BUSINESS
August 3, 2011 | By Amrita Jayakumar
Your freeloading iPhone can now start paying for itself. Maybe even take you someplace nice for dinner. A 2-month-old app called Gigwalk pays you to use your iPhone. Users who download the app act as on-the-ground inspectors for big companies, checking local menus and store displays or verifying street signs. The Gigwalkers, as they're known, snap photos of the task and send it to Gigwalk, which pays anywhere from $3 to $90 per gig. As users prove themselves and earn "StreetCred," they can unlock higher-paying gigs that are more complicated.
NEWS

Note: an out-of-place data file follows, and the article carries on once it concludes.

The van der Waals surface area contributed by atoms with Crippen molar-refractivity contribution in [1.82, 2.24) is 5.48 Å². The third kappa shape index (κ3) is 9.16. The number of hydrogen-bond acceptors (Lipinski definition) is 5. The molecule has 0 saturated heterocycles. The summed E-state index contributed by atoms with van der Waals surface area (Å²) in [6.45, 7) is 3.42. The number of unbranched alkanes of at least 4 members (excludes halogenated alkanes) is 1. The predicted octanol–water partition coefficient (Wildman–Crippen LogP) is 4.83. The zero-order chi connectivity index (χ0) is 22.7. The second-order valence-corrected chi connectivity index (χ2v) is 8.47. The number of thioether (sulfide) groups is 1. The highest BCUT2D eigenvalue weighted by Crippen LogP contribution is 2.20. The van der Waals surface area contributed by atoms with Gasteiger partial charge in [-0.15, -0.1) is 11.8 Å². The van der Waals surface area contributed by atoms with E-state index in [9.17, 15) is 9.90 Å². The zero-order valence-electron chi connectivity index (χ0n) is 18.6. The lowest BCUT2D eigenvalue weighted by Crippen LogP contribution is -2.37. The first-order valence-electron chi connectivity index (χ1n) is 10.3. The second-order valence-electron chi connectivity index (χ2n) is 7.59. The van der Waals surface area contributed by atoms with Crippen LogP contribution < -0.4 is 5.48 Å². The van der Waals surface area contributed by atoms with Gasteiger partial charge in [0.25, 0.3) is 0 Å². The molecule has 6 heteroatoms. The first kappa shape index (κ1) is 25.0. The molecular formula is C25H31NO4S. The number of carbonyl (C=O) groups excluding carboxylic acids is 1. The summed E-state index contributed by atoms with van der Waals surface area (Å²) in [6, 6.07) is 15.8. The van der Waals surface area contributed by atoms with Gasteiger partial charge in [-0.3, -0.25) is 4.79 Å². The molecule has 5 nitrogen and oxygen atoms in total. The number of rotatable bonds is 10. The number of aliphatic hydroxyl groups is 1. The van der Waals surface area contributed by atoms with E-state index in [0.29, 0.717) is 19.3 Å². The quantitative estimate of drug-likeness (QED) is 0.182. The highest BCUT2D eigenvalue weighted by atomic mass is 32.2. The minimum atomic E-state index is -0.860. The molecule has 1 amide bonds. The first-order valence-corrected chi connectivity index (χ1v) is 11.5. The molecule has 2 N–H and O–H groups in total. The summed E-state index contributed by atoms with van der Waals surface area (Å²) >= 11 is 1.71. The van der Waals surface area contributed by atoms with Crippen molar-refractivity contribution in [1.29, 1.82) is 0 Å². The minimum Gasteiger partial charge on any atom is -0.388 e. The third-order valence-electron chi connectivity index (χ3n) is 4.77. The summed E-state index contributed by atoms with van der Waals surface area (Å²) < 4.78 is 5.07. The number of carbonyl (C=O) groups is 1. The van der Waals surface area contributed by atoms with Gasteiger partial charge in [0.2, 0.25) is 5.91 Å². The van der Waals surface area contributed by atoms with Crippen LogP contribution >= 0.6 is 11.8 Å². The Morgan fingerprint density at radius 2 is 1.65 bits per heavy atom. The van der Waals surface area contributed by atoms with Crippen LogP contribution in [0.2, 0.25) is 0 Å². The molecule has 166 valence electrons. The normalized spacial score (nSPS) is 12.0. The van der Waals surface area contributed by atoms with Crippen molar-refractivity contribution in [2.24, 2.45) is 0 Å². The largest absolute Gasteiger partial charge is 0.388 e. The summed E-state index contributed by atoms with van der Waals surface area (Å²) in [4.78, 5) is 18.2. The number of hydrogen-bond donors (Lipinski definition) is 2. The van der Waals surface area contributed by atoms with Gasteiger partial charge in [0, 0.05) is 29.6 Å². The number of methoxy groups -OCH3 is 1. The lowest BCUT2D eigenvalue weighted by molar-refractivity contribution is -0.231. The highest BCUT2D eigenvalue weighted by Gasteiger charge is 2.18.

August 17, 2012 | By Mary Forgione, Los Angeles Times Daily Travel & Deal blogger
More than 132 million Americans voted in the 2008 elections, but how many of them registered to vote during an airline flight? Likely none, but that might change this election year. San Francisco-based Virgin America invites passengers on its flights to use smartphones to download an app to register to vote. The airline partnered with Rock the Vote for the novel voter registration drive that runs through November. Fliers can scan a QR code on the seat back facing them and receive an election registration app on their mobile device.
BUSINESS
February 2, 2012 | By David Colker